The 5 W's of Accessibility

@RhianaHeath

reinteractive

DDD Melbourne 2018

What Accessibility?

The power of the Web is in its universality. Access by everyone regardless of disability is an essential aspect.

TIM BERNERS-LEE, Creator of World Wide Web

Who Accessibility

Why Accessibility

  • Good for people
    • They can access your awesome website
    • They can do their work

Why Accessibility

  • Good for business
    • More customers
    • Less legal liability

The most important blind visitor to your website is Google! In the same way that creating accessible web pages helps disabled person access your content, it also helps Google index your pages so that the right people can find your service or product.

 

JIM BYRNE, Founder of Guild of Accessible Web Designers

Why Accessibility

How Accessibility

  1. Follow web best practices
    1. WCAG standards (A, AA, AAA)
  2. Allow a bit of extra time and training
  1. Design phase
  2. Development
  3. Usability study

When Accessibility

When Accessibility

  1. Design phase
  2. Development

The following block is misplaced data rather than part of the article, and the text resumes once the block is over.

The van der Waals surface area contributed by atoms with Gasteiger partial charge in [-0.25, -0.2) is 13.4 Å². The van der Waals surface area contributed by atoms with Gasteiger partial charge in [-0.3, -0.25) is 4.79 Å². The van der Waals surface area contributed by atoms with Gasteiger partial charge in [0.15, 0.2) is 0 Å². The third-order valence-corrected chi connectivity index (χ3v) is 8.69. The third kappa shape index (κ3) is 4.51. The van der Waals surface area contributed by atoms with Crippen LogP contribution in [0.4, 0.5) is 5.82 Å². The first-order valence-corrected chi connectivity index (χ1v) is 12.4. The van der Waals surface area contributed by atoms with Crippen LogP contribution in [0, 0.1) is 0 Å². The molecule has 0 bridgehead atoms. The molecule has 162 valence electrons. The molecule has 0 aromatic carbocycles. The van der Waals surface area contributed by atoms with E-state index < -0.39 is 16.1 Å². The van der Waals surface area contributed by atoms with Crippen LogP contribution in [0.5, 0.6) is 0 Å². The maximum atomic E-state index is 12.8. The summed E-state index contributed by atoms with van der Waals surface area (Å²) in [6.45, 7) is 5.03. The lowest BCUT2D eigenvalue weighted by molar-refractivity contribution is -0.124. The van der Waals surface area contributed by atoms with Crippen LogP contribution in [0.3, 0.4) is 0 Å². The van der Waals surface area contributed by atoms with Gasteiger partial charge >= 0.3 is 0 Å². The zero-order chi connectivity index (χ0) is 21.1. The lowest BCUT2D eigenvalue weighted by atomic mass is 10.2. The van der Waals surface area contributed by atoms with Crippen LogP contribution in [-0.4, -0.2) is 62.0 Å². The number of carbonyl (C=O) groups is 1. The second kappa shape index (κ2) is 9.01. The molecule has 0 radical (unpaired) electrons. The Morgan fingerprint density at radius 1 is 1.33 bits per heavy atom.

3. Usability study

Press the Green Button to continue

Press the Green Button to continue

Press the Left Button to continue

Poor colour contrast

Good colour contrast

  1. Design phase
  2. Development
  3. Usability study

When Accessibility

Closed Captions

Screen reader

<img src="logo.png"
     alt="company name"
/>
<img src="hero.jpg" alt="">
<header>  <nav>  

<main> <h1> .. <h6>

<aside>  <footer>

<label for="input_id">
<input id="input_id">
<p role="alert">

<div role="tooltip">

<pre role="math">

<input aria-required="true">
  1. Design phase
  2. Development
  3. Usability study

When Accessibility

Jesse Hemmant

39 years old

Redbank, QLD

Court reporter

Diagnosed with Dyslexia

 Feedback

Font was difficult to read

 

Not enough time to read/complete instructions

Intellectual/developmental disability Considerations

Easy to read sans-serif fonts

Option to extend time on count downs

Glossary for difficult words

Brooke Buring

32 years old

Sanderston, SA

Press relations specialist

Diagnosed with

forearm fracture

Feedback

Hard to press/touch the links

 

Can't get to parts using keyboard

(mouse hand is injured)

Motor impairment Considerations

Larger touch areas and scroll areas for mobile device

(40 x 40)

 

Keyboard and mouse controls

Luke McGillivray

51 years old

East Seaham, NSW

Electrician

Diagnosed with hyperopia (long sighted)

Feedback

Had to zoom in to read the text and it broke the layout

Also didn't work on my mobile

(large font option on)

Vision impairments Considerations

Large clear font

Responsive design and units

Test to 200% zoom

Thanks!

slides.com/rhianaheath

rhiana.heath.cc

 

@RhianaHeath

reinteractive

DDD Melbourne 2018

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The 5 W's of Accessibility

By Rhiana Heath

The 5 W's of Accessibility

DDD Melbourne September 2018

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